If Lindy-Fay Hella hasn’t been the face of the Norse musical revival that has been bubbling away for the past decade (it’s probably best to let Einar Selvik and Maria Franz duke it out for that title), she has certainly been the voice of it. Her work with Wardruna imbued Selvik’s compositions with both earthy gravitas and an ethereal sense of airiness, and 2019’s solo venture Seafarer was an ambitious and deeply moving work in its own right.
Teaming up with Dei Farne, who consists of Roy Ole Førland and Ingolf Hella Torgersen, it’s tempting to expect more of the same primal, raw beauty that she has always delivered so well, but Hildring (Norwegian for ‘mirage’) is nothing if not full of surprises.
One of its most intriguing facets is that it takes much of its inspiration from a decade that isn’t immediately associated with experimentation. That’s right, Hildring has the 90s written through it like a stick of rock. From the pairing of rhythmic, primal percussion and electronic textures that bring to mind Orbital and Massive Attack at their most daring, to a wilful disregard for genre and a focus on vocal melodies that would make a young Björk’s heart sing in joy, there’s an embrace of old and new that feels oddly nostalgic.
Combined with a very fluid, intuitive approach to songwriting that stresses mood over narrative, there are times when Hildring can start to feel overly busy, trying to cram too much into too brief a timeframe, but it’s testament to the players’ restraint that it mostly errs on the side of caution. Only Insect really pushes the experiment too far, letting the density leave Hella’s voice buried in the mix, but even that has its moments where it works. The stuttering, dreamlike Brising takes a similar approach but here, the result is a euphoric surge of noise and light, and its surging, percussion-led climax is one of Hildring’s more striking moments.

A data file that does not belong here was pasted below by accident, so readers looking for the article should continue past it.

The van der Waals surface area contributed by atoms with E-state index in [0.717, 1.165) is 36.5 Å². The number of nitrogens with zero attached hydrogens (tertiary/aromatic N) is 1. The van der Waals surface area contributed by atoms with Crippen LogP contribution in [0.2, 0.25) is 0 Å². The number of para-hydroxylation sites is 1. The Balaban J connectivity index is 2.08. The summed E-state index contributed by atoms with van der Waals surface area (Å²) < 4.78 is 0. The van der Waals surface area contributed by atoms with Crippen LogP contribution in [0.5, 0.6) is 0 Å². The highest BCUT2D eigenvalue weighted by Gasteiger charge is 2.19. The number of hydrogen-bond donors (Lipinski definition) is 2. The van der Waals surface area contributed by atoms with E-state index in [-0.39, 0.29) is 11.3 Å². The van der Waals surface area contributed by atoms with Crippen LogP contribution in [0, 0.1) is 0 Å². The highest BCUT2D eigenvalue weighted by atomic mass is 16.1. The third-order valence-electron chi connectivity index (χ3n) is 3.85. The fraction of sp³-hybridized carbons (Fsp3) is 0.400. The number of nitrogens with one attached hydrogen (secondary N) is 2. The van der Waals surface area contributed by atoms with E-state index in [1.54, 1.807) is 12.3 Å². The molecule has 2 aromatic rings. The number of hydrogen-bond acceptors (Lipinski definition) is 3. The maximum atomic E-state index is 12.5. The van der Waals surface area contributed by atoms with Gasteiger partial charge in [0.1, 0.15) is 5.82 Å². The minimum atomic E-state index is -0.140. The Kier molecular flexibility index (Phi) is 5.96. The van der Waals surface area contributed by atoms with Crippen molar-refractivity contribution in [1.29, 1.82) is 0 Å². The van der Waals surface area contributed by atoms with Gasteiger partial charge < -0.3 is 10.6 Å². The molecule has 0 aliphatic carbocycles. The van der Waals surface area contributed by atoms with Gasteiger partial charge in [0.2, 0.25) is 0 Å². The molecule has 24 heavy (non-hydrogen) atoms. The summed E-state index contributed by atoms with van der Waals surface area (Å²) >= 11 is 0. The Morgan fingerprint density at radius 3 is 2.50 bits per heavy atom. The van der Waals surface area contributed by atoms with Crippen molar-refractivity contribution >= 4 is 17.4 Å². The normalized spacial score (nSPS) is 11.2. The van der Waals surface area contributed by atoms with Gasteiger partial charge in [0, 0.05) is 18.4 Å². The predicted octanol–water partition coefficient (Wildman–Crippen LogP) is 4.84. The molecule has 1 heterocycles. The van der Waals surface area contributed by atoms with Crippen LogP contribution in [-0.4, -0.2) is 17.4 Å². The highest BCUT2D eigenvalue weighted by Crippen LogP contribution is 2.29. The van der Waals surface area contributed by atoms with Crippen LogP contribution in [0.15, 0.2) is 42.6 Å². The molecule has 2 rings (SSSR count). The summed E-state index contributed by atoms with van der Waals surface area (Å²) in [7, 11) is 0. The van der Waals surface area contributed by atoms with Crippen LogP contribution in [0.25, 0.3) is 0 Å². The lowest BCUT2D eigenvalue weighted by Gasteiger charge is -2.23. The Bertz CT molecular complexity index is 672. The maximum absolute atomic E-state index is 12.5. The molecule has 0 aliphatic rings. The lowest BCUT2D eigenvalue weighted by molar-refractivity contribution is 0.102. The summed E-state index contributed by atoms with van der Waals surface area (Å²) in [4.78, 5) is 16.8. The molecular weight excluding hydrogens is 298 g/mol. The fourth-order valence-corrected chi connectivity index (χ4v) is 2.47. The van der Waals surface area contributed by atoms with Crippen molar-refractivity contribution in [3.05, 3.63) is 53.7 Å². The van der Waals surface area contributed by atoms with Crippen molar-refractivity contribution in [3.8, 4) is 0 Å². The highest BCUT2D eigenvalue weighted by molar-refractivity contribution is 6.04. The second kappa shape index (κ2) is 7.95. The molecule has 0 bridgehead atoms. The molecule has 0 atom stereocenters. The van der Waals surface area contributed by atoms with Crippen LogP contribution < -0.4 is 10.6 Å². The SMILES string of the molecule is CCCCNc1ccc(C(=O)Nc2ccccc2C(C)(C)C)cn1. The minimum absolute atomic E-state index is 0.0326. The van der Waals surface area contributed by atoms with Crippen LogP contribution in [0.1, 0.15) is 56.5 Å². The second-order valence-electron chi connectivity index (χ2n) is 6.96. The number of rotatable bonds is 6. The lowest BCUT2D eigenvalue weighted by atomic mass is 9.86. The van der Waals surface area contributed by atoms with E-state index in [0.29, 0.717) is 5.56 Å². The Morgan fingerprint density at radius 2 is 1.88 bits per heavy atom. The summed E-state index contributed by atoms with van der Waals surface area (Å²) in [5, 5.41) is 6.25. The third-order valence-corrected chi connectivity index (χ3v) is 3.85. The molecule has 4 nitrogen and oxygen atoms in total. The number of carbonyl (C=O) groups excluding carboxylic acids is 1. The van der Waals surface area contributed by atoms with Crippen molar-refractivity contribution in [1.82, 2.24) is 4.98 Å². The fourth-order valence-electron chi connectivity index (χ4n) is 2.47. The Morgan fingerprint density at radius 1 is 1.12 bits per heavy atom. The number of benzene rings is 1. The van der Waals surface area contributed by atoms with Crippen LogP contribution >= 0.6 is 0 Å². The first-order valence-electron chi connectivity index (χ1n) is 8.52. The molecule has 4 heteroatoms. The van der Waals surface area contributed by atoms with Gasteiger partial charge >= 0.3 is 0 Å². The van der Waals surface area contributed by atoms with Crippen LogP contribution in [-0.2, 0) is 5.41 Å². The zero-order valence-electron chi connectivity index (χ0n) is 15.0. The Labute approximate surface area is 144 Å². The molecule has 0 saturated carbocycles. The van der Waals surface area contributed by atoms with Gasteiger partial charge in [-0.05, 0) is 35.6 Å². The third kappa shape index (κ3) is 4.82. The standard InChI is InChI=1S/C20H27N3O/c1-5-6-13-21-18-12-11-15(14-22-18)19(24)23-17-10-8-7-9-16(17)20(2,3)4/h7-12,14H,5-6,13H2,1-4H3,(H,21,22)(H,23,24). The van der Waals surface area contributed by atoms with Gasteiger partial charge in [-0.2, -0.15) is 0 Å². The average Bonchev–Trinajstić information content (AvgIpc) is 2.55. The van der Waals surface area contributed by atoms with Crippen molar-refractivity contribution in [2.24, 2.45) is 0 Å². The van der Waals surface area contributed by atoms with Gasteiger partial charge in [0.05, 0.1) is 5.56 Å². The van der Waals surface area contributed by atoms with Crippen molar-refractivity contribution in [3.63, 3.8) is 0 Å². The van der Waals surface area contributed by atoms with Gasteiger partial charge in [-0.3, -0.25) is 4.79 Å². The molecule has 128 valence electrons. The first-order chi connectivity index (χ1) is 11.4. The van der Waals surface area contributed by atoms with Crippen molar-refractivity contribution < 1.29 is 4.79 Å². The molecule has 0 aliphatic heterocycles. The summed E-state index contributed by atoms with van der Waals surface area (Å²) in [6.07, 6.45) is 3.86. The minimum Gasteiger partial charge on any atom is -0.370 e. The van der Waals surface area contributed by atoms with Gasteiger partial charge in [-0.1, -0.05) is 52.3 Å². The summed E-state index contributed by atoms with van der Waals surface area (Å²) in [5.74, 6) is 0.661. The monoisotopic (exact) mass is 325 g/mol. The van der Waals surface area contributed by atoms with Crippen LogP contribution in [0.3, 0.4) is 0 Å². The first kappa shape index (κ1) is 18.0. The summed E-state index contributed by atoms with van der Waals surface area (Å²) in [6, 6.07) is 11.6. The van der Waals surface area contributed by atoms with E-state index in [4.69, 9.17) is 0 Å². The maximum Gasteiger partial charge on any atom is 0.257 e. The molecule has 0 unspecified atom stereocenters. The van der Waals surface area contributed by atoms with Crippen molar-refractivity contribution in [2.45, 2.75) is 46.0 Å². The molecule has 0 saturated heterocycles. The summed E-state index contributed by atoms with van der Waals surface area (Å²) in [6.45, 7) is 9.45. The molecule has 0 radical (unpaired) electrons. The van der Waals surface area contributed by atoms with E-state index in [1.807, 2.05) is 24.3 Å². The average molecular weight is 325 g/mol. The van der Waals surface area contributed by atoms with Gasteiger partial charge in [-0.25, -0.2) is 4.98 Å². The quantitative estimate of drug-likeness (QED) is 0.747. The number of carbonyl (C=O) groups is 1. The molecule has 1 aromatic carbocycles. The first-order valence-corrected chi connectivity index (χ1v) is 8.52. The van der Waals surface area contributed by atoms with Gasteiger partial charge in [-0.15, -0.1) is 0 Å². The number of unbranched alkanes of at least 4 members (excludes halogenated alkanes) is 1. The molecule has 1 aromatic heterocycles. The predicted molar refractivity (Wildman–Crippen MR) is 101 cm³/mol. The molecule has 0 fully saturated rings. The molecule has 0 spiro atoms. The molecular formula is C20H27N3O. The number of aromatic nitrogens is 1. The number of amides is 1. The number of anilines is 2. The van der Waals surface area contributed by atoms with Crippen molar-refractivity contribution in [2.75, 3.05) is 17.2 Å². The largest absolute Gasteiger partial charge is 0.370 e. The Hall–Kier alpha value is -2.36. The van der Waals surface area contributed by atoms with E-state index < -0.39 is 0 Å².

a completely unique take that seamlessly straddles folk, pop, electronica, rock…
Dei Farne’s presence is felt and appreciated throughout these nine compositions but it’s inarguably Hella’s voice that truly commands the most admiration, these songs truly demonstrating the range and she is ‘Hella‘ capable of. On pieces that are sparser on accompaniment, like the brief Kjetto, her effective breathy lightness feels closer to birdsong than to anything bound to the earth, but on the more expansive cut Los there is a more adventurous exploration of range.
The lighter passages have a ghostly vibrato that feels truly unique, and as the piece picks up in pace and urgency, her voice comes firmly back down to earth and gains a strident sense of power. Penultimate track Otherworld is even more potent as Hella shifts between a piercing head voice and throat singing that pushes itself confidently to the forefront of the undulating, synth-led melodies.
There’s a lot of heavy world-building that goes on throughout these songs, yet they make it seem effortless. While much of it seems to be down to intuition, the players now locking into a framework where they can explore sounds and, most importantly, focus on what works rather than simply jamming it out, there is also the fact that there is no one making music quite like this. It’s a completely unique take that seamlessly straddles folk, pop, electronica, rock and even if a little editing wouldn’t go amiss at times, Hildring is capable of summoning lush, mystical vistas that deserve hours of exploration.
Scribed by: Dave Bowes